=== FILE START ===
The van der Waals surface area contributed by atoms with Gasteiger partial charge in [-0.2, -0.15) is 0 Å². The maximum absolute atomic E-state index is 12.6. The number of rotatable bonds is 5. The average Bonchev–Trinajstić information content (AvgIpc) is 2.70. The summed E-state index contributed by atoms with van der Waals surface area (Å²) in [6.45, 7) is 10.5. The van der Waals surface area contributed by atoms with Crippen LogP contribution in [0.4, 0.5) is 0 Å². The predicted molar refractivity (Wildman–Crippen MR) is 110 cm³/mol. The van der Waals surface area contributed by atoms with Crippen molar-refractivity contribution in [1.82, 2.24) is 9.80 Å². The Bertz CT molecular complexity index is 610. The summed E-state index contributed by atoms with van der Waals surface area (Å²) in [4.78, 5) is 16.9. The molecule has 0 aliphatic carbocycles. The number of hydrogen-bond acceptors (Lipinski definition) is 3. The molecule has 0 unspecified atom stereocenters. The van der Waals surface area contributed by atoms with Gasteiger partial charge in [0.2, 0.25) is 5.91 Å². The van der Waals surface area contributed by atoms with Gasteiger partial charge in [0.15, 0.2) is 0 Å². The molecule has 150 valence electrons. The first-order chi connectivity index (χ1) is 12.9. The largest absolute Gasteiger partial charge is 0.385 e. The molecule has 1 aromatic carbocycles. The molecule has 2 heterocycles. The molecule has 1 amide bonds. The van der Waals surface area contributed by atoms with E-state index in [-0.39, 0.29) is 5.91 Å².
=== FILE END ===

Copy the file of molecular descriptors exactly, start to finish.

The van der Waals surface area contributed by atoms with Gasteiger partial charge in [-0.2, -0.15) is 0 Å². The maximum absolute atomic E-state index is 12.6. The number of rotatable bonds is 5. The average Bonchev–Trinajstić information content (AvgIpc) is 2.70. The summed E-state index contributed by atoms with van der Waals surface area (Å²) in [6.45, 7) is 10.5. The van der Waals surface area contributed by atoms with Crippen LogP contribution in [0.4, 0.5) is 0 Å². The predicted molar refractivity (Wildman–Crippen MR) is 110 cm³/mol. The van der Waals surface area contributed by atoms with Crippen molar-refractivity contribution in [1.82, 2.24) is 9.80 Å². The Bertz CT molecular complexity index is 610. The summed E-state index contributed by atoms with van der Waals surface area (Å²) in [4.78, 5) is 16.9. The molecule has 0 aliphatic carbocycles. The number of hydrogen-bond acceptors (Lipinski definition) is 3. The molecule has 0 unspecified atom stereocenters. The van der Waals surface area contributed by atoms with Gasteiger partial charge in [0.2, 0.25) is 5.91 Å². The van der Waals surface area contributed by atoms with Gasteiger partial charge in [0.15, 0.2) is 0 Å². The molecule has 150 valence electrons. The first-order chi connectivity index (χ1) is 12.9. The largest absolute Gasteiger partial charge is 0.385 e. The molecule has 1 aromatic carbocycles. The molecule has 2 heterocycles. The molecule has 1 amide bonds. The van der Waals surface area contributed by atoms with E-state index in [-0.39, 0.29) is 5.91 Å².